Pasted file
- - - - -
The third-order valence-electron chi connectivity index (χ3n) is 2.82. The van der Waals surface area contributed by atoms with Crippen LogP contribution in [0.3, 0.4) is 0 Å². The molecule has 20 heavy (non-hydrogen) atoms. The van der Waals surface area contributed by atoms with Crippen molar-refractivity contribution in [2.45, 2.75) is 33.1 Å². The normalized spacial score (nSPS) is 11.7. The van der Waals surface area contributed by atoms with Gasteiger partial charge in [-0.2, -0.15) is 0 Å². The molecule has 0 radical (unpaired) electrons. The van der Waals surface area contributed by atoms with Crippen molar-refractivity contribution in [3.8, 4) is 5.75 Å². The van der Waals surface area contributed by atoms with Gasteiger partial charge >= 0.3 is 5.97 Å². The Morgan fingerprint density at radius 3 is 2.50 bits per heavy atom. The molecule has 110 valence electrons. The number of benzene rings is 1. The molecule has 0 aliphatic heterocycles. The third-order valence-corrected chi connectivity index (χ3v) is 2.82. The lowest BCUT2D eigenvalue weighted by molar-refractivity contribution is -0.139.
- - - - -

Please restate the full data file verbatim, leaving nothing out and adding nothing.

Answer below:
The third-order valence-electron chi connectivity index (χ3n) is 2.82. The van der Waals surface area contributed by atoms with Crippen LogP contribution in [0.3, 0.4) is 0 Å². The molecule has 20 heavy (non-hydrogen) atoms. The van der Waals surface area contributed by atoms with Crippen molar-refractivity contribution in [2.45, 2.75) is 33.1 Å². The normalized spacial score (nSPS) is 11.7. The van der Waals surface area contributed by atoms with Gasteiger partial charge in [-0.2, -0.15) is 0 Å². The molecule has 0 radical (unpaired) electrons. The van der Waals surface area contributed by atoms with Crippen molar-refractivity contribution in [3.8, 4) is 5.75 Å². The van der Waals surface area contributed by atoms with Gasteiger partial charge >= 0.3 is 5.97 Å². The Morgan fingerprint density at radius 3 is 2.50 bits per heavy atom. The molecule has 110 valence electrons. The number of benzene rings is 1. The molecule has 0 aliphatic heterocycles. The third-order valence-corrected chi connectivity index (χ3v) is 2.82. The lowest BCUT2D eigenvalue weighted by molar-refractivity contribution is -0.139.